From the first track ‘Fede’, the rapper starts it off with a snippet of a poem called “Hey Black Child” recited by a child. Ruddy opens his verse with the words, “I’m heavily a n*gga, heavy on the liquor/ Heavenly I’m sent, nah, I’m a demon.” The verse lays the foundation for the listener to grasp the rapper’s mental state as he put this tape together. It also makes him relatable.

Ruddy Came Thruu’s ability to set the tone using the first few lines at the beginning of his songs or verses is impressive – very few rappers are able to do that.

The beat to ‘Fede’ was made by Widawon, who Ruddy grew up with and is inspired by. “He sent it to me about two years ago, before I put the tape together,” Ruddy says. “I am not the type to write off beats that I do not feel, so I let it breathe for a bit; then, one day, I played it and it just clicked.

“Those first four words, ‘I’m heavily a n*gga’ is me basically saying I embrace all the stereotypes associated with people of my skin colour, but I will not let them define me. I’m black and I am greatness; that’s what we need to instil in the young minds of our little sisters and brothers.”

The skit was from an interview he watched. “This young girl was reciting a poem she wrote about black children,” he says. “Historically, we weren’t allowed to have dreams; you were destined to be either a teacher, a nurse or a police officer. But times have changed; we are the children of the generation who said, ‘enough is enough’. Our parents worked hard to allow us the chance they never had, so we need to use every single opportunity presented to us to make something of ourselves.”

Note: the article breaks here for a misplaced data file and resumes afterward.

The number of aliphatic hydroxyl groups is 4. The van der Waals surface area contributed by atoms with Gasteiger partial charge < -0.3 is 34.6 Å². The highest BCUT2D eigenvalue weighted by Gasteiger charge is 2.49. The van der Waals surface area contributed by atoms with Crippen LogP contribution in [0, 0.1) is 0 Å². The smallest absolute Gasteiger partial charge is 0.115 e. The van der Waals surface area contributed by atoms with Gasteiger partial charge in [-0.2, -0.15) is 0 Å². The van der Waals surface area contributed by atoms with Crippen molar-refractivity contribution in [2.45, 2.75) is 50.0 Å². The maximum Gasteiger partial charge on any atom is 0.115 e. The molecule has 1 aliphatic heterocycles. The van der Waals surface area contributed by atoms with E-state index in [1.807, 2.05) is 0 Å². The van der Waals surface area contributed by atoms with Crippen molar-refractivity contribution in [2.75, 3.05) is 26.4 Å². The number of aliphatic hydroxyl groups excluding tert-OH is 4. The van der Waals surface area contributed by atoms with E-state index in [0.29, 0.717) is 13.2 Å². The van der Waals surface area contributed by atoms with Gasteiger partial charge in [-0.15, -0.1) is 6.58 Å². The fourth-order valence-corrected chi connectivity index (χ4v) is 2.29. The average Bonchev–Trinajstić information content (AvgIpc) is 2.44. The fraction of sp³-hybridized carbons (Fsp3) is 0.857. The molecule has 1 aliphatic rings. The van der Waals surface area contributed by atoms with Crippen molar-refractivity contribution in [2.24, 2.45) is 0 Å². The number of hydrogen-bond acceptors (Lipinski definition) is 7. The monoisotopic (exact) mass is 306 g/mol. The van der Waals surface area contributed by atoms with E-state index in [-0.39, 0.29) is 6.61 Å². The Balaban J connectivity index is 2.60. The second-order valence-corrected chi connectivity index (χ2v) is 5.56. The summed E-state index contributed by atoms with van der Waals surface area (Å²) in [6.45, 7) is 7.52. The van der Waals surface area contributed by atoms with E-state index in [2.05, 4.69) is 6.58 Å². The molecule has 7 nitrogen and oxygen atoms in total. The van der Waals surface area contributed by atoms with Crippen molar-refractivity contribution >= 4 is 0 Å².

Ruddy has an ability to make the listener feel his emotions as though they were their own. When I bump  ‘ain’t for us’, the second track on 1634, where he goes, “No, no, no, don’t fall in love/ This ain’t me just acting tough/ We are still living way too young/ Commitment really ain’t for us,” I feel like he is speaking on my behalf.

The song was inspired by his bad luck in relationships. “Most of the time, they weren’t working, so I said, let me focus on the music, ’cause relationships ain’t for us,” he says. “The crazy thing is, about six months after I dropped the tape, my luck in relationships changed.”

On ‘evil desires’, one of my favourites on 1634, he speaks on not being able to trust those around him, as he senses their jealousy towards him. He raps, “Can’t tell a friend from a foe, a girlfriend from a h*e,” pondering on his various connections as he becomes increasingly successful.